CLEVELAND — The biggest contributor to Mark Romanchuk’s campaign for Ohio House District 2 representative has been Chesapeake Energy, according to his campaign finance filing last week with the Ohio Secretary of State. Chesapeake Energy contributed $4,000 to his campaign, a conspicuous amount for a state representative race. Romanchuk is running against Mansfield City Council member Ellen Haring for the open seat created when Rep. Jay Goyal decided not to run for re-election. The 31-year-old Goyal said he wanted to devote more time to his family’s business, Goyal Industries, a metals manufacturing firm making parts for passenger rail cars.
The amount of money coming to Romanchuk’s campaign from oil and gas interests may be understated, since he also received $68,567.08 in in-kind contributions from the Ohio Republican Party and Ohio House Republican Organization Committee. The original source of these channeled contributions cannot be determined.
According to Haring’s most recent filing available she has received no contributions from oil and gas interests.
In a recent article on the Ohio House District 2 race, Romanchuk and Haring gave contrasting views on hydraulic fracturing:
It is a game-changer. What we should be doing as a county is figuring out how we can be involved,” Romanchuk said. The state should partner with the industry, both to figure out how to take advantage of the economic boom and deal with the waste stream, he said.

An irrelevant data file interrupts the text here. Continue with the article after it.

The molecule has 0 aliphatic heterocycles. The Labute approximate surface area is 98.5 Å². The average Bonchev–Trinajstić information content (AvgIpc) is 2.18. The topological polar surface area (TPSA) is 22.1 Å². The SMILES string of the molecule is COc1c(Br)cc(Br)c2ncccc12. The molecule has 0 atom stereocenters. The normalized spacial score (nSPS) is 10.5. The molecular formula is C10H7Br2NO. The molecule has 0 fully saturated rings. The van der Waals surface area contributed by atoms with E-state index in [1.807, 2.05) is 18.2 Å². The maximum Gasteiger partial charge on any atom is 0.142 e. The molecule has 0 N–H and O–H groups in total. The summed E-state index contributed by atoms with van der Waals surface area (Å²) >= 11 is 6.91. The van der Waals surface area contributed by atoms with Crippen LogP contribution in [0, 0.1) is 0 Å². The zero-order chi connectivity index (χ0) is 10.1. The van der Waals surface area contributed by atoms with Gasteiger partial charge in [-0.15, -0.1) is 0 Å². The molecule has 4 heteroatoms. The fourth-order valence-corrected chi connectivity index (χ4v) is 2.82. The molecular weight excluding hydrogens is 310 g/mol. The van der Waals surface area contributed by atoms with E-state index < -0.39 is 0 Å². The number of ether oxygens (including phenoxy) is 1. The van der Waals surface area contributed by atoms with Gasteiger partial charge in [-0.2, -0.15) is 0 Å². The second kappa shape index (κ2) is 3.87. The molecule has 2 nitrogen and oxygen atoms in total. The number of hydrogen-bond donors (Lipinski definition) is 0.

Haring, one of the city council members who unanimously supported a charter amendment proposal allowing the City of Mansfield to have a say over whether injection wells are constructed within city boundaries, was more cautious. The boom will mean jobs, she said. “But as Pennsylvania has warned us, you better be ready to stay out front (of potential environmental hazards).” While horizontal drilling has been done for years, it has not been done at anywhere near the current level, she said. “We don’t know what can happen with hydraulic fracking. We’re not quite sure how stable those fissures are, and there was the seismic accident (near Youngstown). Yet we’re still moving ahead. Are we prepared, as a state?”
— Paul Ryder, Assistant Director, Ohio Citizen Action